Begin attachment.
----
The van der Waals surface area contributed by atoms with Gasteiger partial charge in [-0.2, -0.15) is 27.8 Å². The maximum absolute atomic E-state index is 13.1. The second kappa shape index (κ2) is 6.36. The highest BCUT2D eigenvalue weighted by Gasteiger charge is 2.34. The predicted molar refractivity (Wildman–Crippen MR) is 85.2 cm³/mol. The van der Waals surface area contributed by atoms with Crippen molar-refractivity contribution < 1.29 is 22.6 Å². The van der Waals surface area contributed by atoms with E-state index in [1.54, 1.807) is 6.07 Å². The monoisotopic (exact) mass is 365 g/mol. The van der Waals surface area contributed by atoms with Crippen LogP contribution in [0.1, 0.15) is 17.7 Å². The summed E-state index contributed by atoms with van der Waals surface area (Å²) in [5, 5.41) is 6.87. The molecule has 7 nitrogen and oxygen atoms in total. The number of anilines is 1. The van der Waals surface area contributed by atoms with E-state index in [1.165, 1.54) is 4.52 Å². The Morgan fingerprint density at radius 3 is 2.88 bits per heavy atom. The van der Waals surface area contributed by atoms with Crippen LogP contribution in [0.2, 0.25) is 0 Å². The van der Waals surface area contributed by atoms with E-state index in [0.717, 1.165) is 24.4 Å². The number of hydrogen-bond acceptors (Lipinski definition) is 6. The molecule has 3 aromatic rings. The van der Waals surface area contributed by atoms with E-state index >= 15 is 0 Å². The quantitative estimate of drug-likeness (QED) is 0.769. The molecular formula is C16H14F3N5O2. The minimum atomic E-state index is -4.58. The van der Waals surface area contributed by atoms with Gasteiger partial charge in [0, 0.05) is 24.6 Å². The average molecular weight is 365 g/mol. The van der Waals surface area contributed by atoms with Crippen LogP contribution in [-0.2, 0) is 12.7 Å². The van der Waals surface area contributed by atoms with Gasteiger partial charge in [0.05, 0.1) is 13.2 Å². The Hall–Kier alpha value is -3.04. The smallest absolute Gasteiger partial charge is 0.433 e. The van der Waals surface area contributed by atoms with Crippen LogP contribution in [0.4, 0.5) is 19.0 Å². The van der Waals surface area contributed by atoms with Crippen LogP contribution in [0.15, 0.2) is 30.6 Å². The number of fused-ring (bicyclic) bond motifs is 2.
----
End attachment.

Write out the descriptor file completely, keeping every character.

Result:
The van der Waals surface area contributed by atoms with Gasteiger partial charge in [-0.2, -0.15) is 27.8 Å². The maximum absolute atomic E-state index is 13.1. The second kappa shape index (κ2) is 6.36. The highest BCUT2D eigenvalue weighted by Gasteiger charge is 2.34. The predicted molar refractivity (Wildman–Crippen MR) is 85.2 cm³/mol. The van der Waals surface area contributed by atoms with Crippen molar-refractivity contribution < 1.29 is 22.6 Å². The van der Waals surface area contributed by atoms with E-state index in [1.54, 1.807) is 6.07 Å². The monoisotopic (exact) mass is 365 g/mol. The van der Waals surface area contributed by atoms with Crippen LogP contribution in [0.1, 0.15) is 17.7 Å². The summed E-state index contributed by atoms with van der Waals surface area (Å²) in [5, 5.41) is 6.87. The molecule has 7 nitrogen and oxygen atoms in total. The number of anilines is 1. The van der Waals surface area contributed by atoms with E-state index in [1.165, 1.54) is 4.52 Å². The Morgan fingerprint density at radius 3 is 2.88 bits per heavy atom. The van der Waals surface area contributed by atoms with Crippen LogP contribution in [0.2, 0.25) is 0 Å². The van der Waals surface area contributed by atoms with E-state index in [0.717, 1.165) is 24.4 Å². The number of hydrogen-bond acceptors (Lipinski definition) is 6. The molecule has 3 aromatic rings. The van der Waals surface area contributed by atoms with E-state index >= 15 is 0 Å². The quantitative estimate of drug-likeness (QED) is 0.769. The molecular formula is C16H14F3N5O2. The minimum atomic E-state index is -4.58. The van der Waals surface area contributed by atoms with Gasteiger partial charge in [0, 0.05) is 24.6 Å². The average molecular weight is 365 g/mol. The van der Waals surface area contributed by atoms with Crippen LogP contribution in [-0.2, 0) is 12.7 Å². The van der Waals surface area contributed by atoms with Gasteiger partial charge in [0.05, 0.1) is 13.2 Å². The Hall–Kier alpha value is -3.04. The smallest absolute Gasteiger partial charge is 0.433 e. The van der Waals surface area contributed by atoms with Crippen LogP contribution in [0.4, 0.5) is 19.0 Å². The van der Waals surface area contributed by atoms with Crippen LogP contribution in [0.15, 0.2) is 30.6 Å². The number of fused-ring (bicyclic) bond motifs is 2.